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GTAP Resource #5271

"Interactions in the economic consequences of climate change and air pollution"
by Dellink, Rob and Elisa Lanzi


Abstract
The need for integrated analysis of climate change and air pollution policies is widely acknowledged, often referred to as co-benefits. Much less is known, however, about how damages from climate change and damages from air pollution affect regional economies in the coming decades.
This paper focuses on the economic consequences of both climate change and outdoor air pollution until 2060, and their interactions. We build a dynamic CGE model with a common methodology for evaluating the joint economic consequences of climate change and air pollution. We use a production function approach that specifies sectoral and regional climate and air pollution impacts on specific inputs into the economy.
The modelling results highlight that despite significant climate forcing from various air pollutants, the net interaction effects through emission feedbacks are limited. Furthermore, the effect of climate damages on air pollution emissions and thus air pollution impacts, and the effect of air pollution damages on GHG emissions and thus climate damages are relatively small in comparison to the uncertainties surrounding the damage estimates.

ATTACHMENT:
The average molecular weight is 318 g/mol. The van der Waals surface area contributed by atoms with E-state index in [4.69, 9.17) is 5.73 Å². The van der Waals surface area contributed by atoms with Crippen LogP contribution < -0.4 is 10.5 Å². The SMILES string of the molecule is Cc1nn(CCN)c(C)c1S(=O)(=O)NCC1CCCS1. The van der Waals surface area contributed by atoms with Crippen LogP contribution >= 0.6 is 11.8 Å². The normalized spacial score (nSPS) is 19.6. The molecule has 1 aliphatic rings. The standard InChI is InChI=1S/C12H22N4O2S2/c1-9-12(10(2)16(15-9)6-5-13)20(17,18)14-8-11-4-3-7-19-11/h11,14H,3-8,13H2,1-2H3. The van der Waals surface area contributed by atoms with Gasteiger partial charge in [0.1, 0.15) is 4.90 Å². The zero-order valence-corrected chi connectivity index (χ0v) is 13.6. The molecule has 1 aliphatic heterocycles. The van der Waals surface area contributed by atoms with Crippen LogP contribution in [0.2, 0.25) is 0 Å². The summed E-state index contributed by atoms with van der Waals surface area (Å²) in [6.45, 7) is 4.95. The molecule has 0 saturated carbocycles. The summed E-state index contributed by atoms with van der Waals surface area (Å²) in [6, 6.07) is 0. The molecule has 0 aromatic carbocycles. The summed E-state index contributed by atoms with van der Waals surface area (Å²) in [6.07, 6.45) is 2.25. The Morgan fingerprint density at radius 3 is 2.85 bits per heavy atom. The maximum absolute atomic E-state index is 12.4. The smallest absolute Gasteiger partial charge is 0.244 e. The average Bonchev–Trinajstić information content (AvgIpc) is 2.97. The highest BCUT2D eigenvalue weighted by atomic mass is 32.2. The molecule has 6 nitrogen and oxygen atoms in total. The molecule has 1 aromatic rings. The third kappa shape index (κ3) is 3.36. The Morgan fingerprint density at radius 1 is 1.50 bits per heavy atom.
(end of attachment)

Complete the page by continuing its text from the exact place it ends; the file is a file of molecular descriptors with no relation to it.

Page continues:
Although the effects of climate change play out over longer time horizons than those of air pollution, the coming decades are projected to have significant economic repercussions from both. For both cases, the majority of damages are located in relatively fragile economies in Asia and Africa. The largest percentage losses are observed in agriculture, where both climate change and air pollution have significant adverse effects. Furthermore, in the most affected regions and sectors there is a small but positive interaction effect: the damages from both types of impacts together is smaller than the sum of individual damages.
We finally quantify the non-market damages on premature deaths from heat stress and air pollution. These are not integrated in the modelling exercise, but their sheer size warrants that they are considered.


Resource Details (Export Citation) GTAP Keywords
Category: 2017 Conference Paper
Status: Published
By/In: Presented at the 20th Annual Conference on Global Economic Analysis, West Lafayette, IN, USA
Date: 2017
Version:
Created: Dellink, R. (4/14/2017)
Updated: Dellink, R. (6/2/2017)
Visits: 832
- Dynamic modeling
- Climate impacts
- Economic growth


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